The RIA said in a report that that's because of sharp demand from automotive and aircraft manufacturers, and food, beverage and pharmaceutical companies.
The report supports a U.S. Bureau of Labor Statistics forecast that demand for mechanical engineers, including robotic engineers, will increase 6 percent annually through 2018. That's as more professionals are needed to install, maintain and repair the new equipment.
"There's tremendous demand for these kinds of skills," Lance Balcom, president of the Vancouver-based Pacific Youth Robotic Society, told Xinhua on Saturday.
"As more and more things become automated, it's less and less about being an assembly line worker and more and more about building the assembly line itself, making it automated, making it happen effectively and efficiently," he said.
Robotics are in everyday life whether people realize it or not, Balcom said.
Balcom spoke as he presided over a day of intense robotics competition at the British Columbia Institute of Technology.
About 500 students representing more than 80 teams participated in the VEX robotics regional competition. The students demonstrated the abilities of their robotic creations in hopes of earning a trip to next month's VEX Robotics championships in California.
The top eight teams from the division, which includes British Columbia, and the U.S. states of Washington and Oregon, will advance to the finals.
The championship, sponsored by NASA and a number of technology companies, brings together more than 400 teams of amateur robotic enthusiasts from around the world to display their programming, design and robotic skills.
The championship in Anaheim, California, on April 19-21, will be the culmination of a year of qualifying events that included more than 3,500 teams from around the world.
All competitors were required to build their creations from a robotic kit sold by the Texas-based VEX and then modify them accordingly.
In the championships, students will create mobile, box-like robots equipped with an arm that can compete in a basketball-like competition. Players maneuver their robots to pick up or scoop up balls and discs and then deposit them in cylindrical stacks to earn points.
"Part of it (the competition) is about technology, but mainly it is about a group of kids with technical capabilities coming together and learning how to exchange ideas and work together as a team to produce an integrated and better solution," Balcom said.
"That's really the skill the technical world needs to develop, what allows them to develop innovation, to work together, and to develop the skills that allows them to become good engineers and scientists."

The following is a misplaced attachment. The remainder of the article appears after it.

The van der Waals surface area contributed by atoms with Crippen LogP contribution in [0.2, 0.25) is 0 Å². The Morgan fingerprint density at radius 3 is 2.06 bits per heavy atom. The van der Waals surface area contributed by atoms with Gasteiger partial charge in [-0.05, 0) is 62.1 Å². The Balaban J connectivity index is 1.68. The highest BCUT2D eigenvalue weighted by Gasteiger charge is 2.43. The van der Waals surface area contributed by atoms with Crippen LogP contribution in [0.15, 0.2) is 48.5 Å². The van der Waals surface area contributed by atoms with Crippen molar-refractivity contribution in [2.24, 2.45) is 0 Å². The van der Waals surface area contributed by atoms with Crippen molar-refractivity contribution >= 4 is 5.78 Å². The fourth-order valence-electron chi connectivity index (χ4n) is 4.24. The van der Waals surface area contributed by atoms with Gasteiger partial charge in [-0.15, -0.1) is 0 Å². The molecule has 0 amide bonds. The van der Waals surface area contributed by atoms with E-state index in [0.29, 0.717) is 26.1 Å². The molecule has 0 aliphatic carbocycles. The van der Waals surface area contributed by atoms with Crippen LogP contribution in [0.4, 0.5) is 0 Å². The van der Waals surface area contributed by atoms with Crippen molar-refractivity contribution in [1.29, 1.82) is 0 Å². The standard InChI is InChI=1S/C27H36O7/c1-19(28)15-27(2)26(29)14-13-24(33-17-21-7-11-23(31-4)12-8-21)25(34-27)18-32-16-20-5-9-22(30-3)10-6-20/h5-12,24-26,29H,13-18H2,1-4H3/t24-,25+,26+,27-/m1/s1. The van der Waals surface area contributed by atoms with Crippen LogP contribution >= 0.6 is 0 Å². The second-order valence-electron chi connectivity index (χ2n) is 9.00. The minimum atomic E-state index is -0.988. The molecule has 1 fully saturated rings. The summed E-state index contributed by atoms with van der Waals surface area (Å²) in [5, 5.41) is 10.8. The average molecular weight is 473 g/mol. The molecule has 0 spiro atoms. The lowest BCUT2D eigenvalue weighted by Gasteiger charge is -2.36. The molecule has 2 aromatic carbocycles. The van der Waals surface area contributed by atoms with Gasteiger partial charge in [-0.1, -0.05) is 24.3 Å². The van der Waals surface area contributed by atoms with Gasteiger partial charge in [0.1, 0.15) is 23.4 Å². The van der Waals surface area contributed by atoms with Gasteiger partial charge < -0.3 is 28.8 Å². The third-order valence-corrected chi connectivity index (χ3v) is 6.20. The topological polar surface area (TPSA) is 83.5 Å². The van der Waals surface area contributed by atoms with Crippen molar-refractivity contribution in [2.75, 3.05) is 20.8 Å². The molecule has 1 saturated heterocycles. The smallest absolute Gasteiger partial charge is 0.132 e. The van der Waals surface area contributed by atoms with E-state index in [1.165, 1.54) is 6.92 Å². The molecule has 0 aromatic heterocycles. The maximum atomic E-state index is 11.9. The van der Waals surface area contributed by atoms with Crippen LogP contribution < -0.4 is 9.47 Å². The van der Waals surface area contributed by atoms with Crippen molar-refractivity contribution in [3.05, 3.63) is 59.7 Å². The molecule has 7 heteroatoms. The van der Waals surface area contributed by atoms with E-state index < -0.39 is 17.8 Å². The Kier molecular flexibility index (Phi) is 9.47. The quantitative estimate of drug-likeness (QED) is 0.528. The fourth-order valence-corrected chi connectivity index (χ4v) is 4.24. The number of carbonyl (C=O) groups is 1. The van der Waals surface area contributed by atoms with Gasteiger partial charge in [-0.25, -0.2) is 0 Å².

Chase Finnegan, a 17-year-old from Vancouver Island, is participating in the competition for the fourth time. With his graduation coming up, he's now looking at robotics as a potential career as demand for skilled professionals in the field is growing.
Robotic technicians need to study a variety of disciplines that are related to building a robot.
They need to learn mathematics and physics so they can understand torque and leveraging motors. Also important is the understanding of electronics to know how batteries draw current and how a robot is wired. The fledgling technicians must also think in an abstract way to program a machine.
"Physics is the big one because we have these big moving parts hanging up in the air, you've got to know how much weight is going to pull it down and such," Finnegan said. "Mathematics is also vital and just being good with your hands."
University students seeking a career in the field will also learn about hydraulics and pneumatics, CADD/CAM systems, microprocessors, numerically controlled systems, integrated systems, and logic.
Teacher Stu Savard is among those exposing young children to the potentials of robotics. Starting at his Comox Valley elementary school on Vancouver Island four years ago with only a handful of Lego robotics kits, he now teaches students as young as 10 and 11 about simple machines and robotics with the help of more than 100 kits.
"For me, robotics is really green because what you learn with robotics is how to take things apart," he said. "So when something doesn't work we have a whole bunch of kids who'd rather throw it in the garbage, we'll just challenge them to take it apart and fix it."
Savard said he plans to add electricity and more advanced robotics to his curriculum next year to better equip his students headed to universities or technical colleges.
"Knowing these skills will help them get pre-selected for the school they apply to," he said. "It's a huge step if you're first in queue. They still have to have the grades to get admitted, but having this robotics background gives them a (career) pathway."